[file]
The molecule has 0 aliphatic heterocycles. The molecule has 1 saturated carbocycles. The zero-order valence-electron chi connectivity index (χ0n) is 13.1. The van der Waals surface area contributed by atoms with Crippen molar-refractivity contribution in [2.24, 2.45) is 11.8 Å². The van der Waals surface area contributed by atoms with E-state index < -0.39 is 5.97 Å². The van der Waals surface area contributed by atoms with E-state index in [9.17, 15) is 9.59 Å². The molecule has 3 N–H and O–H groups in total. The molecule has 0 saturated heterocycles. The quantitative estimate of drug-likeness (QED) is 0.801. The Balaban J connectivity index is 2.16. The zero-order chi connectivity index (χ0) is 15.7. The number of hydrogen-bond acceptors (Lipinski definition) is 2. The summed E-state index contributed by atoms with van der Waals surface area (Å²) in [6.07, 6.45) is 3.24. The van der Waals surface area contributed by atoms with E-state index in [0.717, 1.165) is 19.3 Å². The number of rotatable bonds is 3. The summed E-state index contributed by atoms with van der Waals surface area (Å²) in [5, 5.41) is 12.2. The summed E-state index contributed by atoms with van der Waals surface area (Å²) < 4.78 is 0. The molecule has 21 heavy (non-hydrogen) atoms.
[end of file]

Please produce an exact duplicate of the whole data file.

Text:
The molecule has 0 aliphatic heterocycles. The molecule has 1 saturated carbocycles. The zero-order valence-electron chi connectivity index (χ0n) is 13.1. The van der Waals surface area contributed by atoms with Crippen molar-refractivity contribution in [2.24, 2.45) is 11.8 Å². The van der Waals surface area contributed by atoms with E-state index < -0.39 is 5.97 Å². The van der Waals surface area contributed by atoms with E-state index in [9.17, 15) is 9.59 Å². The molecule has 3 N–H and O–H groups in total. The molecule has 0 saturated heterocycles. The quantitative estimate of drug-likeness (QED) is 0.801. The Balaban J connectivity index is 2.16. The zero-order chi connectivity index (χ0) is 15.7. The number of hydrogen-bond acceptors (Lipinski definition) is 2. The summed E-state index contributed by atoms with van der Waals surface area (Å²) in [6.07, 6.45) is 3.24. The van der Waals surface area contributed by atoms with E-state index in [0.717, 1.165) is 19.3 Å². The number of rotatable bonds is 3. The summed E-state index contributed by atoms with van der Waals surface area (Å²) in [5, 5.41) is 12.2. The summed E-state index contributed by atoms with van der Waals surface area (Å²) < 4.78 is 0. The molecule has 21 heavy (non-hydrogen) atoms.